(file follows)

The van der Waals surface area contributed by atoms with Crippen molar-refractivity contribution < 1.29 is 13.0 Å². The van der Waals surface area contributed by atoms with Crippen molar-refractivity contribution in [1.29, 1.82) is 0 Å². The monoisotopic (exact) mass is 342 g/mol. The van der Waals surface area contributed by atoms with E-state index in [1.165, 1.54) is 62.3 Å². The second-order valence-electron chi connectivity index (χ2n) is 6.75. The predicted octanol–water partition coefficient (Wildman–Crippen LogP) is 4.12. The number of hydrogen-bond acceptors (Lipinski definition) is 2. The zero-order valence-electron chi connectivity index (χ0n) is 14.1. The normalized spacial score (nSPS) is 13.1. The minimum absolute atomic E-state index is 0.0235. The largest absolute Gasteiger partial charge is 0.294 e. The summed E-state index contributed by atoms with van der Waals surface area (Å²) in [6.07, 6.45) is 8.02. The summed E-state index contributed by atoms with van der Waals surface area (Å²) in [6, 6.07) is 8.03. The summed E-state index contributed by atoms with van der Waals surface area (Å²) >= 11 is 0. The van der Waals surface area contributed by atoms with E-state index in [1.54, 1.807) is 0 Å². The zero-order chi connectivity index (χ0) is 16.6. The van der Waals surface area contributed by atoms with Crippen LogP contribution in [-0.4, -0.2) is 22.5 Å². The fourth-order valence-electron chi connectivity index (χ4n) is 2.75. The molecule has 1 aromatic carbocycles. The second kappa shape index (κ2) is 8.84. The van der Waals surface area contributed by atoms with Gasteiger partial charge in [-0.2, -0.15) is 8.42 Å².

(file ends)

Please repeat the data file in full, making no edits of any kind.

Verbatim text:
The van der Waals surface area contributed by atoms with Crippen molar-refractivity contribution < 1.29 is 13.0 Å². The van der Waals surface area contributed by atoms with Crippen molar-refractivity contribution in [1.29, 1.82) is 0 Å². The monoisotopic (exact) mass is 342 g/mol. The van der Waals surface area contributed by atoms with E-state index in [1.165, 1.54) is 62.3 Å². The second-order valence-electron chi connectivity index (χ2n) is 6.75. The predicted octanol–water partition coefficient (Wildman–Crippen LogP) is 4.12. The number of hydrogen-bond acceptors (Lipinski definition) is 2. The zero-order valence-electron chi connectivity index (χ0n) is 14.1. The normalized spacial score (nSPS) is 13.1. The minimum absolute atomic E-state index is 0.0235. The largest absolute Gasteiger partial charge is 0.294 e. The summed E-state index contributed by atoms with van der Waals surface area (Å²) in [6.07, 6.45) is 8.02. The summed E-state index contributed by atoms with van der Waals surface area (Å²) in [6, 6.07) is 8.03. The summed E-state index contributed by atoms with van der Waals surface area (Å²) >= 11 is 0. The van der Waals surface area contributed by atoms with E-state index in [1.54, 1.807) is 0 Å². The zero-order chi connectivity index (χ0) is 16.6. The van der Waals surface area contributed by atoms with Crippen LogP contribution in [-0.4, -0.2) is 22.5 Å². The fourth-order valence-electron chi connectivity index (χ4n) is 2.75. The molecule has 1 aromatic carbocycles. The second kappa shape index (κ2) is 8.84. The van der Waals surface area contributed by atoms with Gasteiger partial charge in [-0.2, -0.15) is 8.42 Å².